How will the outcome of Brexit affect Swedish employers?

The outcome of the United Kingdom’s decision to leave the EU is uncertain. As of right now the UK is heading towards a "no deal" Brexit without a withdrawal agreement with the EU on October 31st. However, nothing has been settled yet and the UK and the EU are currently in negotiations to reach a withdrawal agreement. This means that the more precise consequences for Swedish companies with British employees working and residing in Sweden are still uncertain, but we have listed a few things to keep in mind depending on the outcome of the ongoing negotiations.

Implications of a Brexit without a withdrawal agreement

  • British citizens who are working in Sweden currently reside here with the right of free movement following the EU citizenship. This right will expire on the day that the UK leaves the EU.
  • Without an EU citizenship, the British employees will need work permits and residency on the same basis as any other person from a non-EU country living in Sweden.
  • Swedish authorities have prepared for a temporary legislation in the case of a no deal Brexit. This legislation will allow for British employees to live and work in Sweden without the regular work and residency permits for a year from the date of the Brexit. This will give those employees time to apply for the necessary permissions.

Implications of a Brexit with a withdrawal agreement

  • The rights for British citizens to live and work in the EU will be regulated in the withdrawal agreement. The agreement sets forth a transitional period that will last until the end of year 2020.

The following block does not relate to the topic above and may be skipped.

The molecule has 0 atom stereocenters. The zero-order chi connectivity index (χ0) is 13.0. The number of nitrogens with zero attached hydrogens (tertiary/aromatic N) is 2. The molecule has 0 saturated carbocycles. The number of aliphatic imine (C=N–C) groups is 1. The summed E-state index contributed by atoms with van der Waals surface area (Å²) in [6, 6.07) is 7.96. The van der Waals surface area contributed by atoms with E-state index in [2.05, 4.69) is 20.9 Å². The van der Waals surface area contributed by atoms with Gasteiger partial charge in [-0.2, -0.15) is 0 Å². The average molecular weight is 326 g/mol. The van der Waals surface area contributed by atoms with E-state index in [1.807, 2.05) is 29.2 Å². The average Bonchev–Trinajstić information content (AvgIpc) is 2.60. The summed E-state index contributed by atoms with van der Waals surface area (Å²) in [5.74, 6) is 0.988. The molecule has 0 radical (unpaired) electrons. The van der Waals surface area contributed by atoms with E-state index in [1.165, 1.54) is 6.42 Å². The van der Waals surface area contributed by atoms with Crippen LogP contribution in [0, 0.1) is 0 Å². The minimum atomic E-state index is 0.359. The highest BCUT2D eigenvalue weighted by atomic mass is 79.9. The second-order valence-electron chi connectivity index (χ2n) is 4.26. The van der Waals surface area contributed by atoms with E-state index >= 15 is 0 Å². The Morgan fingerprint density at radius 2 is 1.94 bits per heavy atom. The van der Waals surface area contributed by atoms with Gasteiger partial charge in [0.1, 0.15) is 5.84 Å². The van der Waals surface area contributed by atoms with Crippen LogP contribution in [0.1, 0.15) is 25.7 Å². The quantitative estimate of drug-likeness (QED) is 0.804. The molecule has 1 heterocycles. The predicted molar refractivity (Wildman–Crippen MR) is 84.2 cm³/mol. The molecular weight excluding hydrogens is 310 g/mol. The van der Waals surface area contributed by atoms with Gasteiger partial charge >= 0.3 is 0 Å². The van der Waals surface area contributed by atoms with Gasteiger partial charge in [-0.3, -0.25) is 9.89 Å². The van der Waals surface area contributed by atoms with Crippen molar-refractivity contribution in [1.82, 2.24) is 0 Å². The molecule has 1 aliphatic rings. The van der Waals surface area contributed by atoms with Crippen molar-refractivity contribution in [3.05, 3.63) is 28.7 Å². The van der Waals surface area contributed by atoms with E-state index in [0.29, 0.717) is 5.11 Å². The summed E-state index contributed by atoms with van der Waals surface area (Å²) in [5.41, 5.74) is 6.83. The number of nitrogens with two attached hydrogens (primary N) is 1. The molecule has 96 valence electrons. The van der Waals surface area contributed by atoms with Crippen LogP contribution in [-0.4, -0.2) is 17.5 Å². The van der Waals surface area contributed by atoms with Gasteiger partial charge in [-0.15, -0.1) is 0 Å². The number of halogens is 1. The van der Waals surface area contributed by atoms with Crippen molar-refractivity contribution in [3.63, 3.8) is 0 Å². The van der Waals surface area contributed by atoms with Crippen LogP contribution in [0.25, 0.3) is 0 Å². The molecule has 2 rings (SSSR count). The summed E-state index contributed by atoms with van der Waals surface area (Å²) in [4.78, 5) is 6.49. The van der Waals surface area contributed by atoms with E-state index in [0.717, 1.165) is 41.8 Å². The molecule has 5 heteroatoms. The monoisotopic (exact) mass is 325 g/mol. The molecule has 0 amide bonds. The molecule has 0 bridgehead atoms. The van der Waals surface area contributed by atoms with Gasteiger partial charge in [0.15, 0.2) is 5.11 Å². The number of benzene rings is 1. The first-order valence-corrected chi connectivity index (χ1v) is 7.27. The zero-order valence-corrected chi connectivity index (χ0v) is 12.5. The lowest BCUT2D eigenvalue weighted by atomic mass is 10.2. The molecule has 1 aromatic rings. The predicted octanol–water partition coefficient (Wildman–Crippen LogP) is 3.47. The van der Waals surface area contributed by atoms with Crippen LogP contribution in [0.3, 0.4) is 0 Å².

• The chapter concerning citizens’ rights implies that their situation will be affected only to a smaller extent. The arrangement will cover all issues concerning the citizens’ day to day life, e.g. rights of residency, social safety benefits such as social insurance, health care, pensions, unemployment insurance and different types of family benefits.

Other regulations to keep in mind

  • According to Swedish legislation at least half of the board members and deputy board members of a limited company or economic association must be residents within the EEA. Furthermore, the managing director, deputy managing directors and at least one of the signatories must also be residents within the EEA.
  • If a company has company officials who are UK residents, the company might not be compliant with this legislation after Brexit. This can be solved by a shareholders' meeting where new officials are appointed or through an application to the Swedish Companies Registration Office (Sw. Bolagsverket) for exemption from the residency requirements.
  • Authorised and approved auditors must be residents within the EEA. A company may contact the Swedish Inspectorate of Auditors (Sw. Revisorsinspektionen) and apply for exemption from this requirement.
  • A company with a branch in Sweden will have to have a managing director of the branch who resides within the EEA. If the company has a manager director who is resident in the UK and no longer meets the requirement after Brexit, the Swedish Companies Registration Office may in special circumstances grant exemptions from this.

How can Swedish employers prepare for Brexit?

Any employer with employees from the UK should ensure that employees that may be affected by Brexit are aware of the consequences of a deal or no deal withdrawal. Their rights to live and work in the EU will be affected. Depending on their rights after the Brexit, the situation for these employers may change when the transitional periods end and some of their staff no longer may be EU citizens or residents. Companies with board members or a managing director who resides in the UK should also evaluate the situation and secure that they will stay compliant with Swedish legislation after Brexit.

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